Of interest in this volume are articles by Jeffrey P. Schloss and Discovery Fellow Joseph Poulshock. Poulshock recognizes that Darwinian explanations like "kin selection" can account for altruism within groups of closely related individuals. However human social interactions clearly require explanations which go far beyond Darwinian explanations. That is, nearly every major religion has proscriptions similar to the "Golden Rule." For instance, Christian notions of being the "good Samaritan" and Hebraic moral codes calling for kindness to foreigners, require explanations beyond reference to "selfish genes."

Poulshock explains that social groups with strong moral codes eventually become governed by those codes. Thus it is ideas--communicated through written and spoken language--which seem to have the greatest impact upon human ethics.
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Format: Paperback
This book is a terrific overview of the questions concerning the ULTIMATE SOURCE of moral values. Have values developed as part of human socio-cultural evolution? Are they nothing but the outer manifestation of the innerworkings of "selfish" genes? Is "morality" just a particular type of discourse used for conveying personal emotions about certain activities? Or do they arise from our "intuitions of the divine?" (Or perhaps some combination of these?). Highly recommended for anyone interested in current trends within the science/religion dialogue, and anyone interested in evolutionary psychology.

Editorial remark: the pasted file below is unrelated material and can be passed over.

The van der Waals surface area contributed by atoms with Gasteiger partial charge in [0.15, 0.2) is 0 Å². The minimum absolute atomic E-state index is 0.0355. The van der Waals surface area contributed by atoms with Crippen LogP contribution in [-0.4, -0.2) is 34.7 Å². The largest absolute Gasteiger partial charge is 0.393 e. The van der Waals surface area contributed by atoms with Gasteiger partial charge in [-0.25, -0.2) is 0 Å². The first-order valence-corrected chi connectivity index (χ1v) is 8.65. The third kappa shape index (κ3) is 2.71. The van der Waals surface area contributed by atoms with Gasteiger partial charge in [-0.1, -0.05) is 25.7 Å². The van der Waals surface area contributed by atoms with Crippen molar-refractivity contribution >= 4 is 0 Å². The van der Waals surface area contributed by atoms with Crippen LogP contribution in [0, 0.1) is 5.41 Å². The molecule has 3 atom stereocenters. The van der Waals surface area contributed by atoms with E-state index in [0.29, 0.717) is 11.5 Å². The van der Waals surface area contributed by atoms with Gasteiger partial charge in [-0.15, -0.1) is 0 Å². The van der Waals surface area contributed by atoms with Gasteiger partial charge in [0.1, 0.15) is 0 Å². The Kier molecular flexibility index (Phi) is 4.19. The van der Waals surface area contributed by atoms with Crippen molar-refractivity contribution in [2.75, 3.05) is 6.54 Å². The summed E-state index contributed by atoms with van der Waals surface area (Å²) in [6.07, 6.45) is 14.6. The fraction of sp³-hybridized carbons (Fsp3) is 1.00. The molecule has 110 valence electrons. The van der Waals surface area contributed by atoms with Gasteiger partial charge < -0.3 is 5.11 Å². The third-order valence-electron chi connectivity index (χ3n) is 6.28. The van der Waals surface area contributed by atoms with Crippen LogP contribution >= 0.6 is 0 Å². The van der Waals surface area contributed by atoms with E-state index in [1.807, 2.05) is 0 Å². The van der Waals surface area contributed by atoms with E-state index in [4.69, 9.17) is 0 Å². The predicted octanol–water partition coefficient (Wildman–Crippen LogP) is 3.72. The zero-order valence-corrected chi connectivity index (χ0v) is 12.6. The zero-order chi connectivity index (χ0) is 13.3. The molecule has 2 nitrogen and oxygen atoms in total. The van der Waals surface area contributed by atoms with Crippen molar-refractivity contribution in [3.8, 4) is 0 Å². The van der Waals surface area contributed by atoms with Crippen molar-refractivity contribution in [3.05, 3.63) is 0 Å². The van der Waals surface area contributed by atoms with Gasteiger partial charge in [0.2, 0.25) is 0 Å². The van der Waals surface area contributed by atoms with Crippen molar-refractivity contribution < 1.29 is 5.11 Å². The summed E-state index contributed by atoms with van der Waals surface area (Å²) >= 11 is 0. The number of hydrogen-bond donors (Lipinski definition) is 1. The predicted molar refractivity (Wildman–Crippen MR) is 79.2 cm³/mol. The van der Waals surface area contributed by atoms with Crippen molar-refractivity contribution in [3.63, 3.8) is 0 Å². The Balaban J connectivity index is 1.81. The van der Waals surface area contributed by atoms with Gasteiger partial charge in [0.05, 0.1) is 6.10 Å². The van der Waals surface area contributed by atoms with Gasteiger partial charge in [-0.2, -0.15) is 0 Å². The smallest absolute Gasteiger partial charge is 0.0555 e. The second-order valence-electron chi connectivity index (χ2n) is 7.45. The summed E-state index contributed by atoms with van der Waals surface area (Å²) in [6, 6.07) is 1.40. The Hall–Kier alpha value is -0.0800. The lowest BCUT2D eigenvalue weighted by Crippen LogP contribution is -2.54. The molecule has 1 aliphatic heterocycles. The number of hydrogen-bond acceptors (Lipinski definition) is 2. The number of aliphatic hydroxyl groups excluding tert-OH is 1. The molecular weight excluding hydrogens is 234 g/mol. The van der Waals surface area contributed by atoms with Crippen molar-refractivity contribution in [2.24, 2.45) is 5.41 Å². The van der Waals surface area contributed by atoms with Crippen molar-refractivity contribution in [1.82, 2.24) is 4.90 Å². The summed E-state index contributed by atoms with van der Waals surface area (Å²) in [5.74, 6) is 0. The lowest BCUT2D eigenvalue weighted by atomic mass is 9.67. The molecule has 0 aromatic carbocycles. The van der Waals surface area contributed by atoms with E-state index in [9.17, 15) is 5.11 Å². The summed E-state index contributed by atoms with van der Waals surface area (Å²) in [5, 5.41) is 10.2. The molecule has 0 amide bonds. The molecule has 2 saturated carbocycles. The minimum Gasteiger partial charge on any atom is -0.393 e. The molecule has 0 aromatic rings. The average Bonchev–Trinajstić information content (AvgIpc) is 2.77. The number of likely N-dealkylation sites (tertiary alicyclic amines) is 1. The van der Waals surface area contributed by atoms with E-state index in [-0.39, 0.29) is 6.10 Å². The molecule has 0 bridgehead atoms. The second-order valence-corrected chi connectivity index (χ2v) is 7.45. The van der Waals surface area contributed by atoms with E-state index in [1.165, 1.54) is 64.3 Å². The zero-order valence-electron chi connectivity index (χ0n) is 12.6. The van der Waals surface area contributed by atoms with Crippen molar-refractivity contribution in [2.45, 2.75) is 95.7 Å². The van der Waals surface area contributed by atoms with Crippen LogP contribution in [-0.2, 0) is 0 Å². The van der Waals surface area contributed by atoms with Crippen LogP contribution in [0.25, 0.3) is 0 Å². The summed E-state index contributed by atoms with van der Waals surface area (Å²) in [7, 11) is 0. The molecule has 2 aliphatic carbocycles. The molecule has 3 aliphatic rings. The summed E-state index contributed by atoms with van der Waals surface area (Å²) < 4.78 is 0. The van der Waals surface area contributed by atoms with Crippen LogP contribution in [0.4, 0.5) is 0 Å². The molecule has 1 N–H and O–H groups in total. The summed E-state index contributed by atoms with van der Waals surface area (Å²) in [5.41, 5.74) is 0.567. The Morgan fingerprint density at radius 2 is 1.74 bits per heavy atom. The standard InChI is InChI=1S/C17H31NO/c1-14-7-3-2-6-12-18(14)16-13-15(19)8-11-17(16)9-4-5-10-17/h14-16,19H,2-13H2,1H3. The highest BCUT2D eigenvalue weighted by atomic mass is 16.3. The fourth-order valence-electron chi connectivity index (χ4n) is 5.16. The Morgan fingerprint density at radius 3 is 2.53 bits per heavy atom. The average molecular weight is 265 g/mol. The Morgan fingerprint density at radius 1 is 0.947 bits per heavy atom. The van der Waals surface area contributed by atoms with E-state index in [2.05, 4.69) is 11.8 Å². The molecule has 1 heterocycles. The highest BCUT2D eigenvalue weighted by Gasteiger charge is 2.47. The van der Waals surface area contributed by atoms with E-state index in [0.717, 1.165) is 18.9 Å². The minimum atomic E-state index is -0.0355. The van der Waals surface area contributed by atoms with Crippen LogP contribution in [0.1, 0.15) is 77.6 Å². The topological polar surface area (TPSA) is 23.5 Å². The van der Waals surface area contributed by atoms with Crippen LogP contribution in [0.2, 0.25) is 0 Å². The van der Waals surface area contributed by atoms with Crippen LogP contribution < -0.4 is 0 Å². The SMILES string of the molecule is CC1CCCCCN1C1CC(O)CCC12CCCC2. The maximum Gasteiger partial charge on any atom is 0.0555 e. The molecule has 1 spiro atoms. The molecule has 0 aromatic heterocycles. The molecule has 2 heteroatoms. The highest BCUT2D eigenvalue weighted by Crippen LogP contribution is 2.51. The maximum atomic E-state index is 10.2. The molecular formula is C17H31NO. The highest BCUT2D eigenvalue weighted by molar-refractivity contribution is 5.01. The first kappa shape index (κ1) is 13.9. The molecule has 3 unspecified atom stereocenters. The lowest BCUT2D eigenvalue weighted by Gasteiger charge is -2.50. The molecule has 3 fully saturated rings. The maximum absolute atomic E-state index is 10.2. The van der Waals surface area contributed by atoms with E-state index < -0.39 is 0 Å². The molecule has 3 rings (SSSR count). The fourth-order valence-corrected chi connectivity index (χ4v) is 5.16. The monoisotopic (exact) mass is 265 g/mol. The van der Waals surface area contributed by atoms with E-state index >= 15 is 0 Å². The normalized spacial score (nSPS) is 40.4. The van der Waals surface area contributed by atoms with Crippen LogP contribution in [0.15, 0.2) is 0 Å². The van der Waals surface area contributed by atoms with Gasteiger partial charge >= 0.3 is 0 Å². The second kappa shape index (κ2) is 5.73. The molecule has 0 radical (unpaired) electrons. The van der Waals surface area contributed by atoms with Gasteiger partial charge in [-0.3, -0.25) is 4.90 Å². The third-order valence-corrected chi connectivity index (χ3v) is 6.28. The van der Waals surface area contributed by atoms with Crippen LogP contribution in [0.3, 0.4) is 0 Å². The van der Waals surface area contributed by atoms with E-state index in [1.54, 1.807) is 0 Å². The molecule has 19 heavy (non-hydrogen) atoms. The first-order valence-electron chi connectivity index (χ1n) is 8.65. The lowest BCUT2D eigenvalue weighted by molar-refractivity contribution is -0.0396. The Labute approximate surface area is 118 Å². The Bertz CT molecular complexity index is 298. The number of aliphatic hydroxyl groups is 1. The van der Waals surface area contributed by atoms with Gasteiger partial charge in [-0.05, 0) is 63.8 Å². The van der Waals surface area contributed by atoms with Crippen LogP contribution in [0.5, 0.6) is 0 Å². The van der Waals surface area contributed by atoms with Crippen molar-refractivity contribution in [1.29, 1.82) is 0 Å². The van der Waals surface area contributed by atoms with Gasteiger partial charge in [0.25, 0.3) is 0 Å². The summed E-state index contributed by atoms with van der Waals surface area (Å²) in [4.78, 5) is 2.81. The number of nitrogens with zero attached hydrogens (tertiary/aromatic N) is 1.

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Used it in book club. Discussion so lively, hard to break away at the end of the evening.
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The author's suggestion of "evolutionary ethics" is seriously confused. T. H. Huxley in the 1890s wrote a valuable essay, evolution AND ethics. That work has been republished by Princeton University Press with sociobiologist George Williams' epilogue. Unlike the book under review, neither Huxley nor Williams confuse IS for OUGHT, or OUGHT for IS.

It's one thing to find VALUES compatible with FACTS, it is a logical fallacy to claim a FACT is a VALUE, or a VALUE is a FACT. The Fact/Value Divide, implicit in Aristotle, was made explicit in Hume's Treatise (1740) and G. E. Mooore's Principia Ethica (1903), which the present author ignores to everyones' detriment.

Crime is a fact. Do we value it? Of course not! Love is a value? Does that make it a fact? Of course not! Something SO basic as the Fact/Value Divide is not basic to this author or his book. His entire edifice collapses because he stretches facts into values, and values into facts.

Whether insights are valuable or not cannot be determined with so much confused thinking and writing. Some call it "contamination" and "pollution" so toxic not even metaphysicians can make it pure. All I know is that he cannot make facts into values, and values into facts. So what does he make?